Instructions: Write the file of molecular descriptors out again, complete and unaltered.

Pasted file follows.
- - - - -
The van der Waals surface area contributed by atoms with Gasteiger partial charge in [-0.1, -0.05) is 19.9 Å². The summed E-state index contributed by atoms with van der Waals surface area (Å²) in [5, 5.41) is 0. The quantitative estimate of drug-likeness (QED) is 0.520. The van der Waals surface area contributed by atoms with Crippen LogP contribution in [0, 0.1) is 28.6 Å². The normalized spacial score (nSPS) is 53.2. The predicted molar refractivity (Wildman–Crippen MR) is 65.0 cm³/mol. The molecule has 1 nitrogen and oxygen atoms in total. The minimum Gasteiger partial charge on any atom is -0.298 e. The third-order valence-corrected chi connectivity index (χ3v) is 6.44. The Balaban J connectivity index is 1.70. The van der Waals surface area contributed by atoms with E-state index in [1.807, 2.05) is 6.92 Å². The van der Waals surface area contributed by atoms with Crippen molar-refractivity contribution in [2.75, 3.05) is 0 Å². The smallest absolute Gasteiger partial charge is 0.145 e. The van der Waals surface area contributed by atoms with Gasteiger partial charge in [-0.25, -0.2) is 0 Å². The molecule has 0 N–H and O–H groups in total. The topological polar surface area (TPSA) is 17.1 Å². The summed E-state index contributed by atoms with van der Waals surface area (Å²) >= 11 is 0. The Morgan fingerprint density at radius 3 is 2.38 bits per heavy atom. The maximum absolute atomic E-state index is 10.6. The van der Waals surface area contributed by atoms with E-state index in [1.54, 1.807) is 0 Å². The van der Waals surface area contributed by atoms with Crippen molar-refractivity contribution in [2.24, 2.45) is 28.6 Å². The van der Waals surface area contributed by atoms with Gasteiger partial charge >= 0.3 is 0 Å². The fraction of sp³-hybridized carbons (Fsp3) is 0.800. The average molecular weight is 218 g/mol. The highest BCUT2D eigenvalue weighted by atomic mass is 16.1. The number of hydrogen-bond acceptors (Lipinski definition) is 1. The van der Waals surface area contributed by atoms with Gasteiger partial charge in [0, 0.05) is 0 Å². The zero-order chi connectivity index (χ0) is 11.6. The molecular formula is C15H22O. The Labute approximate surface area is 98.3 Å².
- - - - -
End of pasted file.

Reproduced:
The van der Waals surface area contributed by atoms with Gasteiger partial charge in [-0.1, -0.05) is 19.9 Å². The summed E-state index contributed by atoms with van der Waals surface area (Å²) in [5, 5.41) is 0. The quantitative estimate of drug-likeness (QED) is 0.520. The van der Waals surface area contributed by atoms with Crippen LogP contribution in [0, 0.1) is 28.6 Å². The normalized spacial score (nSPS) is 53.2. The predicted molar refractivity (Wildman–Crippen MR) is 65.0 cm³/mol. The molecule has 1 nitrogen and oxygen atoms in total. The minimum Gasteiger partial charge on any atom is -0.298 e. The third-order valence-corrected chi connectivity index (χ3v) is 6.44. The Balaban J connectivity index is 1.70. The van der Waals surface area contributed by atoms with E-state index in [1.807, 2.05) is 6.92 Å². The van der Waals surface area contributed by atoms with Crippen molar-refractivity contribution in [2.75, 3.05) is 0 Å². The smallest absolute Gasteiger partial charge is 0.145 e. The van der Waals surface area contributed by atoms with Gasteiger partial charge in [-0.25, -0.2) is 0 Å². The molecule has 0 N–H and O–H groups in total. The topological polar surface area (TPSA) is 17.1 Å². The summed E-state index contributed by atoms with van der Waals surface area (Å²) >= 11 is 0. The Morgan fingerprint density at radius 3 is 2.38 bits per heavy atom. The maximum absolute atomic E-state index is 10.6. The van der Waals surface area contributed by atoms with E-state index in [1.54, 1.807) is 0 Å². The van der Waals surface area contributed by atoms with Crippen molar-refractivity contribution in [2.24, 2.45) is 28.6 Å². The van der Waals surface area contributed by atoms with Gasteiger partial charge >= 0.3 is 0 Å². The fraction of sp³-hybridized carbons (Fsp3) is 0.800. The average molecular weight is 218 g/mol. The highest BCUT2D eigenvalue weighted by atomic mass is 16.1. The number of hydrogen-bond acceptors (Lipinski definition) is 1. The van der Waals surface area contributed by atoms with Gasteiger partial charge in [0, 0.05) is 0 Å². The zero-order chi connectivity index (χ0) is 11.6. The molecular formula is C15H22O. The Labute approximate surface area is 98.3 Å².